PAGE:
Directed by: Joe Johnston
Written by: Christopher Markus and Stephen McFeely
Starring: Chris Evans (Steve Rogers/Captain America), Tommy Lee Jones (Col. Chester Philips), Hugo Weaving (Johann Schmidt/Red Skull), Hayley Atwell (Peggy Carter), Dominic Cooper (Howard Stark), Sebastian Stan (Bucky Barnes), Toby Jones (Armin Zola), and Stanley Tucci (Abraham Erskine)
After two unsuccessful attempts at making a live action Captain America, it seemed uncertain whether our own patriotic superhero could be a believable movie star. Thankfully Marvel Studios have branched out into the film industry and have made a killing at making entertaining, but also plausible heroes. First came Iron Man, then Hulk, and then we recently got a Thor movie; so it seemed obvious that the leader of the Avengers had to be brought out sooner or later. At long last we finally have a Captain America movie with Chris Evans, a journeyman of comic book films of late, taking the title role. As a country, can we finally root for our own superhero on the big screen? Or is this yet another lame duck origin retelling?
Right off the bat you have to hand it to the designers of this film to take us literally into the 1940s. The streets of Brooklyn were recreated in fine detail with even the font of local stores reflecting the times. The costumes that the characters wear, who aren't superheroes anyways, are also accurate for the time. It's an art deco style that keeps you interested in what's going on screen. If you've seen Joe Johnston's previous film, The Rocketeer, then you know this is the perfect time period for him to work with. The writing also reflects the time period with a lot of sayings and jokes peppered throughout the picture.
Even though Chris Evans is the lead here, it must be said there is someone I loved even more in this. Col. Chester Philips, played by Tommy Lee Jones, is downright the best character in the film. Yes this is the type of role Jones could play with his eyes closed, but he literally gets some of the best lines in the film. He really resonated to me as a real Col. in war time but also kept me laughing as well. Evans though should not be ignored as he did a fantastic job as Steve Rogers. He does a great job bringing all of Rogers to life; from his undying patriotism to always helping his fellow men. Here's a guy who doesn't care if he is a pathetic weakling, he will always fight back which shows how much will he has. Hugo Weaving also does a great job as Red Skull before and after the reveal. Some might say his performance is over the top, but it fits well with the overall tone of the time. It would have been nice to see a bit more back story with him though and not just random flashbacks in an obvious green screen montage. (That and Weaving did seem to struggle to keep a German accent throughout)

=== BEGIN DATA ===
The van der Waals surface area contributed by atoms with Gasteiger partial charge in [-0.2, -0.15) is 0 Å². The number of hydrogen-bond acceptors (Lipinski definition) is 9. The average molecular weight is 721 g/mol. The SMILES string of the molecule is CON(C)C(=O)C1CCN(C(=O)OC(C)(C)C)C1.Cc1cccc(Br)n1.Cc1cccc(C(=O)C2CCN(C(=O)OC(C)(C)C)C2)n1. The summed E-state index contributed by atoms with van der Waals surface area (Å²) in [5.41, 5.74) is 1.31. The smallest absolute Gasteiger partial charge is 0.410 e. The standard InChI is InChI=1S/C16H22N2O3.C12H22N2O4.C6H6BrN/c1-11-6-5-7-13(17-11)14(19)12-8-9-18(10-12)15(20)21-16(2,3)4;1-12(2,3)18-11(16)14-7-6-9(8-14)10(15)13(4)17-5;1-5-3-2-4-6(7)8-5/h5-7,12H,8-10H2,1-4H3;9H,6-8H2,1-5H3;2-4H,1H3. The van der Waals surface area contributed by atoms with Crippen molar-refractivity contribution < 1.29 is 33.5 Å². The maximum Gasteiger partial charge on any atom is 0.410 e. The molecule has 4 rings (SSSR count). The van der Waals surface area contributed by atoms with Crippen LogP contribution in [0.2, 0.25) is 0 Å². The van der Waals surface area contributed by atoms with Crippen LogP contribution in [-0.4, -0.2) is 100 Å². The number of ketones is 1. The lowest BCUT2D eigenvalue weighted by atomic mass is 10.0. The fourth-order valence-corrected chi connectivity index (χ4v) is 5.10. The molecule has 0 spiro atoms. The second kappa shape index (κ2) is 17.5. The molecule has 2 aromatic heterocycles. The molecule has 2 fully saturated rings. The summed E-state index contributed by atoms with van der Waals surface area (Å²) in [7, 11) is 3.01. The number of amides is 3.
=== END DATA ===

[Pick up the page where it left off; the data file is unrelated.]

While there are a lot of good action sequences in the movie, they are met with some minor nitpicks. The CGI throughout the film is great at times, but laughable in others. When Rogers updates his costume for the last time, it looks fine when he's just standing still. But when he's in the middle of a firefight, or jumping around in the air it looks pretty fake. It's not as bad as Green Lantern (I'm sure Evans is actually wearing something on camera) but it's still noticeable. The effects do redeem themselves though with how they handle the Roger's transformation. We've seen this before in X-Men: Last Stand or Curious Case of Benjamin Button where they literally change the age or body of the character. But this is the first time where it's safe to say they have perfected that technology as Evans being so tiny and scrawny is totally believable.
A couple of other minor things did bug me a bit while watching the film. Characters like Armin Zola and the Howling Commandos seem to have no purpose other then fan service. It's not like Toby Jones, Sebastian Stan, or the rest are bad at their roles; it's just that the script doesn't give them anything to do. For Zola his motivations seem to flip flop in every scene. Either he's a weak #2 to Red Skull or he's an unforgiving torturer but they never commit to either. Plus the way Bucky is handled toward the end seems very lazy and even though as a comic fan I know what's going to happen to him, it doesn't make much sense to put him out of the picture with very little care. There are also some bizarre montages in the film including the hilarious USO segment that goes on for far too long. Although I will give the writers credit for making his USO tour a seemingly plausible explanation on how a Captain America COULD exist in reality. Finally, my biggest problem with the film is that the love story between Rogers and Carter feels forced and uninspired. It goes for the old film cliches where one side is jealous when a simple explanation could make it all better. If we took all of those dopey, romantic moments out of the film then it would not hurt it at all.
So other then those little minor problems, I quite enjoyed Captain America. It's a pure summer blockbuster with a mix of action and humor to keep you entertained for over two hours. This film also does a great job mixing in the entire universe of previous Marvel films and we are so close to the Avengers film that I can smell it. I guess you could say it isn't a perfect film, what films have been lately? (Okay other then Super 8) Three words pretty much sum up my experience: